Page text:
F5 explains why equality matters in the boardroom


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Equality balances boardroom books says F5 Networks

Equality balances boardroom books says F5 Networks

Female talent is sparking a paradigm shift at the executive top table and overturning traditional boardroom cultures to increase business growth.

"Women in leadership roles are no longer operating from the sidelines," says an F5 employee, but showing how to build sustainable strategies and make incisive decisions that add value to customers and the bottom-line. Many commentators have highlighted the gender disparity at senior levels, but how are women in the workplace today able to overcome the obstacles and intelligently navigate the turbulent waves in the executive suite?

All-male boards are losing out on potential profits

Publicly-traded companies with all-male boards were tallied to have lost out on $655 billion in potential profits across India, the UK and the US, according to research from accountancy firm Grant Thornton. "In the technology industry, I am encouraged by the growing appetite for driving diversity with the goal of boosting performance and corporate dynamism," comments an employee. While barriers still exist, the process of overcoming hurdles can often yield valuable skills that men fast-tracked to the top may not have. The onus is ultimately on the individual. Women need to meet corporate challenges head-on, whereas businesses need to better understand the nuance and power of non-traditional developmental routes up the corporate ladder.

"From my perspective, women leaders in the technology sector think ‘Faster, Smarter and Safer’," says an employee. "Faster in terms of being better equipped to make effective decisions and to react swiftly to market dynamics; Smarter at utilising knowledge to intelligently guide the operation successfully in turbulent times; and Safer by having the right set of people, tools and skills in place. Women who succeed also tend to emerge as effective and highly influential role models, inspiring others to progress their careers to the summit."

Women leaders demonstrate stronger soft skills

The return on investment for adequately and appropriately supporting female talent clearly helps firms to scale the talent pool, expand their service capability and, crucially, positively impact overall operational profitability. Many behavioural studies have revealed that women leaders tend to demonstrate stronger communication, cooperation, affiliation and nurturing skills than men who tend to be more goal-oriented and less focused on relationships and processes. Evidently, boardroom diversity can unlock and optimise new ways of strategic thinking that benefit everyone.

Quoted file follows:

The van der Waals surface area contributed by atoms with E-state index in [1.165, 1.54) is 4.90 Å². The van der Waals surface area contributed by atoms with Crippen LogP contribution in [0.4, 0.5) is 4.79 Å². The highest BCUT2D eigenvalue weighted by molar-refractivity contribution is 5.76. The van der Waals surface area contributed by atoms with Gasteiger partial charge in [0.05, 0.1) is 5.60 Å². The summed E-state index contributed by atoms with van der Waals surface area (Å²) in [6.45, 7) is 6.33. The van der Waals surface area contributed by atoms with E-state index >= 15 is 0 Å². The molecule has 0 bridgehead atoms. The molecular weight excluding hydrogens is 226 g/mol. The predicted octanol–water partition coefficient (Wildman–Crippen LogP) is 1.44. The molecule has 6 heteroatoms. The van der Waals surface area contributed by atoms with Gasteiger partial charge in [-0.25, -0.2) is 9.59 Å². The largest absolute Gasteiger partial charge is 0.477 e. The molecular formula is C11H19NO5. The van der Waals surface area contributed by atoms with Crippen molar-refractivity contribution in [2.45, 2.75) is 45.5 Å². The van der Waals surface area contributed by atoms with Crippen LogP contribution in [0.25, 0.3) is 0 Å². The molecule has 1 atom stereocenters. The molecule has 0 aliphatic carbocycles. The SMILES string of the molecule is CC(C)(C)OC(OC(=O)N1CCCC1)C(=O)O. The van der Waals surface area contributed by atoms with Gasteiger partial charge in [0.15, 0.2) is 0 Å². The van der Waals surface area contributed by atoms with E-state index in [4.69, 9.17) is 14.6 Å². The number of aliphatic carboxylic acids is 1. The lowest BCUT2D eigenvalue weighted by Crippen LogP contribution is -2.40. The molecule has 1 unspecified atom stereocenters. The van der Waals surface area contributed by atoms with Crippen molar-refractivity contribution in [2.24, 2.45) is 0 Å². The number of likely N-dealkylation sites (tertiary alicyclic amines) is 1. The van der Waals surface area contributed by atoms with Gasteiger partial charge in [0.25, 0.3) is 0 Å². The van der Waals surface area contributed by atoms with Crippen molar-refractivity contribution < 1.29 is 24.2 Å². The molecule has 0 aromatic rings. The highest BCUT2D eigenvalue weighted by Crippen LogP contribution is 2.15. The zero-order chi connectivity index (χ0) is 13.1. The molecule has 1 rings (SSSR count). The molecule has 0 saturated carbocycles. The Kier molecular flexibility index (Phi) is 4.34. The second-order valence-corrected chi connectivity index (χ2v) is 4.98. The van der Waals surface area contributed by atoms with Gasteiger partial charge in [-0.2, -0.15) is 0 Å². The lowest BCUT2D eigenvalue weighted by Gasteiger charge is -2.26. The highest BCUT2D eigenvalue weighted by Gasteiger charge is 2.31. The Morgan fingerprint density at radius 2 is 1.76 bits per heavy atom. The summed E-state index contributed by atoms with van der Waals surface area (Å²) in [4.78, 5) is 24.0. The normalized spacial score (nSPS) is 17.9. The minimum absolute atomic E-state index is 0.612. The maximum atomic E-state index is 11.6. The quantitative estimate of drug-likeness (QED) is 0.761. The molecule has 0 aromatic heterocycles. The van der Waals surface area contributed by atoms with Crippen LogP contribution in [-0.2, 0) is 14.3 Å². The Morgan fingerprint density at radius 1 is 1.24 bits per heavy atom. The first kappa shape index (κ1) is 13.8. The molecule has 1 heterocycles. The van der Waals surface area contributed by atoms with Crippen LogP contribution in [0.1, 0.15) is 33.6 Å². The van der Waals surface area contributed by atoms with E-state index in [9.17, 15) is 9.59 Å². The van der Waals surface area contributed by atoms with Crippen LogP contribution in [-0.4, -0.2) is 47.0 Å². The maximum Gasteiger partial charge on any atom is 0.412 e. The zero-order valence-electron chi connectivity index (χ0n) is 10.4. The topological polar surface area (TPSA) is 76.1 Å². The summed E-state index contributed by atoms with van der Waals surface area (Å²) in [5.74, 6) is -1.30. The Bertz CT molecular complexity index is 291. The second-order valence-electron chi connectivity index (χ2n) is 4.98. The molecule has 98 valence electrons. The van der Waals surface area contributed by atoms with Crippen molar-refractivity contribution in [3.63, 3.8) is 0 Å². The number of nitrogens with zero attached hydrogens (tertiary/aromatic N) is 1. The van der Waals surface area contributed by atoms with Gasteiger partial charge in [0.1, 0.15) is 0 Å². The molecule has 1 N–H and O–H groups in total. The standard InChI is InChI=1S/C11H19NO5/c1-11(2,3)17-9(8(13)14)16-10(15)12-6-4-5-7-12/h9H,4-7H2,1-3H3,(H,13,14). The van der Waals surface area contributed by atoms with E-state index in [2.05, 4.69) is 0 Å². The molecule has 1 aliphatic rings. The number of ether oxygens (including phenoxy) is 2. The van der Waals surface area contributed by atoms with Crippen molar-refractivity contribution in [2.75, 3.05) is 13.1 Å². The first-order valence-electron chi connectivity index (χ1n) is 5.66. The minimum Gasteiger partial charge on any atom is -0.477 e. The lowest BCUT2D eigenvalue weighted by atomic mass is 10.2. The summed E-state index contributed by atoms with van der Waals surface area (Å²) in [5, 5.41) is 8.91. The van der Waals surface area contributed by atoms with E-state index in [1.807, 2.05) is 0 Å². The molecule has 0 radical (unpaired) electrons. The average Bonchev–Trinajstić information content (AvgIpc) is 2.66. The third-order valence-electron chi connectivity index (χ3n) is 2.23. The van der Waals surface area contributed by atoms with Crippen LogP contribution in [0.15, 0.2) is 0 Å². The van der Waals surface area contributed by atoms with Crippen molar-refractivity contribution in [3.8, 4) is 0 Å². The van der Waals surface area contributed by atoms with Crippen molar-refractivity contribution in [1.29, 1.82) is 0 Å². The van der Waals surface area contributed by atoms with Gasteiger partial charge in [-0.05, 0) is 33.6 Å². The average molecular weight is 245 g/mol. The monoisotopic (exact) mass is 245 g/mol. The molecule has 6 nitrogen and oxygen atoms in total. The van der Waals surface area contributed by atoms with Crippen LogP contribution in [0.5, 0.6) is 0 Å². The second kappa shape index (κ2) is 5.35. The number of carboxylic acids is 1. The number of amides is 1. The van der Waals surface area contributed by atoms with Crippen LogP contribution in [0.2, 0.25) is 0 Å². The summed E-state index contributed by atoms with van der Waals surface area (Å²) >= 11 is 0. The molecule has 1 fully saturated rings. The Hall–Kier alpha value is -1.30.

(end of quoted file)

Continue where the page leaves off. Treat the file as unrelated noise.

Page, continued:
According to a report by the Rockefeller Foundation, only 21 women are at the helm of Fortune 500 Companies. Most market analysts would agree that if equality and opportunity were like a balance sheet, then women are clearly operating in the red. However, on a global scale, women are making a significant difference.

"The recipe for success to be an effective international leader, in my opinion, is like being a beacon of best practice – an individual who is a magnet for management that attracts all the traits needed to guide, educate, influence, analyse, communicate, inspire and orchestrate stakeholders across the commercial network," says an F5 employee. "For women to be handed the keys to the boardroom door and take a seat at the top table, they need to hone their business skills and demonstrate the necessary disciplines. Susan L. Colantuono, CEO of Leading Women, noted in an interview that when determining whether a woman can lead the business “executives look for business, strategic and financial acumen.” This is what she calls the “missing 33% of the career success equation for women.”

A Balanced View

Are the tables turning towards an equal balance of talent in the boardroom? The irony is that whilst women in senior positions are statistically low across the globe, the firms that close the gender gap tend to experience major improvements in operational and trading results.

Women are not necessarily better than men at fulfilling leadership roles or vice versa. It is more a case of achieving balanced executive dynamics, skills and a broader range of strategic perspectives that contribute to a robust chain of command. Ultimately, effective leaders are judged on merit and acumen whoever wears the trousers.

Join talented women at F5

F5 Networks values diversity across its workforce and actively encourages talented female candidates to search and apply for exciting career opportunities in global locations such as Tokyo, Tel Aviv, Seattle, and Singapore. There are also several remote working opportunities available across South America.   

 

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